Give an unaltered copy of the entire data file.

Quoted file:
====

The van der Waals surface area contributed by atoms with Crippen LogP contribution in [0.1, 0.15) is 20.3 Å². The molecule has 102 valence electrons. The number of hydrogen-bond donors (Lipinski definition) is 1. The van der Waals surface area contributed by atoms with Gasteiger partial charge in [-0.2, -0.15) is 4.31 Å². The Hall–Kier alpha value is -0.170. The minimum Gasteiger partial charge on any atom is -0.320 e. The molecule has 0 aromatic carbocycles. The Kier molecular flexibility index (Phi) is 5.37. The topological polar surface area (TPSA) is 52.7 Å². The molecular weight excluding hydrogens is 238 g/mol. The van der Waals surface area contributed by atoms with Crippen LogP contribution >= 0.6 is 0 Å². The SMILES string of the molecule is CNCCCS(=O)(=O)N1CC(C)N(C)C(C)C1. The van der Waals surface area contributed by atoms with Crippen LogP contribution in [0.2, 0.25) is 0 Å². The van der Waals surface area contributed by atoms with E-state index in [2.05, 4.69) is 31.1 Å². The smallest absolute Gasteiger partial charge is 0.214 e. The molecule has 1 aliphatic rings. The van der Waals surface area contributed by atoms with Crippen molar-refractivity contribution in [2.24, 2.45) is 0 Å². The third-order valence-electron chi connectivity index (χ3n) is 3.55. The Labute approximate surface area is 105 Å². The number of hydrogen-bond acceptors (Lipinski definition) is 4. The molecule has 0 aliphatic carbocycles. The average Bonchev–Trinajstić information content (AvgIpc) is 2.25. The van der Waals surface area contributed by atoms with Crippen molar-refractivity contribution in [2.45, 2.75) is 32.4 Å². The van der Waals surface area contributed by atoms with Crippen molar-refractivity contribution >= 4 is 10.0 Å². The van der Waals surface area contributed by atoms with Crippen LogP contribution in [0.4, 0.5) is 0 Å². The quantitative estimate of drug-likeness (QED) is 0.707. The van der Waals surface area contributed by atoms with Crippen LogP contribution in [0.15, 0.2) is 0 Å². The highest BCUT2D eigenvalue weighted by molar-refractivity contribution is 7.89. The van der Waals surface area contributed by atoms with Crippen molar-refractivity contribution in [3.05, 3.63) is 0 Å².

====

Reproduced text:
The van der Waals surface area contributed by atoms with Crippen LogP contribution in [0.1, 0.15) is 20.3 Å². The molecule has 102 valence electrons. The number of hydrogen-bond donors (Lipinski definition) is 1. The van der Waals surface area contributed by atoms with Gasteiger partial charge in [-0.2, -0.15) is 4.31 Å². The Hall–Kier alpha value is -0.170. The minimum Gasteiger partial charge on any atom is -0.320 e. The molecule has 0 aromatic carbocycles. The Kier molecular flexibility index (Phi) is 5.37. The topological polar surface area (TPSA) is 52.7 Å². The molecular weight excluding hydrogens is 238 g/mol. The van der Waals surface area contributed by atoms with Crippen LogP contribution >= 0.6 is 0 Å². The SMILES string of the molecule is CNCCCS(=O)(=O)N1CC(C)N(C)C(C)C1. The van der Waals surface area contributed by atoms with Crippen LogP contribution in [0.2, 0.25) is 0 Å². The van der Waals surface area contributed by atoms with E-state index in [2.05, 4.69) is 31.1 Å². The smallest absolute Gasteiger partial charge is 0.214 e. The molecule has 1 aliphatic rings. The van der Waals surface area contributed by atoms with Crippen molar-refractivity contribution in [2.24, 2.45) is 0 Å². The third-order valence-electron chi connectivity index (χ3n) is 3.55. The Labute approximate surface area is 105 Å². The number of hydrogen-bond acceptors (Lipinski definition) is 4. The molecule has 0 aliphatic carbocycles. The average Bonchev–Trinajstić information content (AvgIpc) is 2.25. The van der Waals surface area contributed by atoms with Crippen molar-refractivity contribution in [2.45, 2.75) is 32.4 Å². The van der Waals surface area contributed by atoms with Crippen molar-refractivity contribution >= 4 is 10.0 Å². The van der Waals surface area contributed by atoms with Crippen LogP contribution in [0.4, 0.5) is 0 Å². The quantitative estimate of drug-likeness (QED) is 0.707. The van der Waals surface area contributed by atoms with Crippen LogP contribution in [0.15, 0.2) is 0 Å². The highest BCUT2D eigenvalue weighted by molar-refractivity contribution is 7.89. The van der Waals surface area contributed by atoms with Crippen molar-refractivity contribution in [3.05, 3.63) is 0 Å².